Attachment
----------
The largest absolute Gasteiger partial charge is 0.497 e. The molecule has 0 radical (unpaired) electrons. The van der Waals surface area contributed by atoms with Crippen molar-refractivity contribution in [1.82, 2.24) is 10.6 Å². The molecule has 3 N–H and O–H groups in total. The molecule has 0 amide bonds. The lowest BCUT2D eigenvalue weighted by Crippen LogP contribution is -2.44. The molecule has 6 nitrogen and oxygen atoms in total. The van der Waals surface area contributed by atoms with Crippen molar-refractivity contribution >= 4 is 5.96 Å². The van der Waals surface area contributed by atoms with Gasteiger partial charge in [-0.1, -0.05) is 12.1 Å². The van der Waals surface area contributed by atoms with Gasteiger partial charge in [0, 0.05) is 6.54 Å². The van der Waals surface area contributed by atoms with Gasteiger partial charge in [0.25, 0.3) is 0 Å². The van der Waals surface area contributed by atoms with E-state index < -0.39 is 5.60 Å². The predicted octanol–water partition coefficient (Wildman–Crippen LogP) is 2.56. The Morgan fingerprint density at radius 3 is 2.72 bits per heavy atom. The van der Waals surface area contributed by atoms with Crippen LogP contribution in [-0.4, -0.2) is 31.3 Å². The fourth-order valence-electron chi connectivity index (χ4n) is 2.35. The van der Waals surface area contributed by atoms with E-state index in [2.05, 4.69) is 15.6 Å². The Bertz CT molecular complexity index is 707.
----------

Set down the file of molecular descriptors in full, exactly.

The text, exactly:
The largest absolute Gasteiger partial charge is 0.497 e. The molecule has 0 radical (unpaired) electrons. The van der Waals surface area contributed by atoms with Crippen molar-refractivity contribution in [1.82, 2.24) is 10.6 Å². The molecule has 3 N–H and O–H groups in total. The molecule has 0 amide bonds. The lowest BCUT2D eigenvalue weighted by Crippen LogP contribution is -2.44. The molecule has 6 nitrogen and oxygen atoms in total. The van der Waals surface area contributed by atoms with Crippen molar-refractivity contribution >= 4 is 5.96 Å². The van der Waals surface area contributed by atoms with Gasteiger partial charge in [-0.1, -0.05) is 12.1 Å². The van der Waals surface area contributed by atoms with Gasteiger partial charge in [0, 0.05) is 6.54 Å². The van der Waals surface area contributed by atoms with Gasteiger partial charge in [0.25, 0.3) is 0 Å². The van der Waals surface area contributed by atoms with E-state index < -0.39 is 5.60 Å². The predicted octanol–water partition coefficient (Wildman–Crippen LogP) is 2.56. The Morgan fingerprint density at radius 3 is 2.72 bits per heavy atom. The van der Waals surface area contributed by atoms with Crippen LogP contribution in [-0.4, -0.2) is 31.3 Å². The fourth-order valence-electron chi connectivity index (χ4n) is 2.35. The van der Waals surface area contributed by atoms with E-state index in [2.05, 4.69) is 15.6 Å². The Bertz CT molecular complexity index is 707.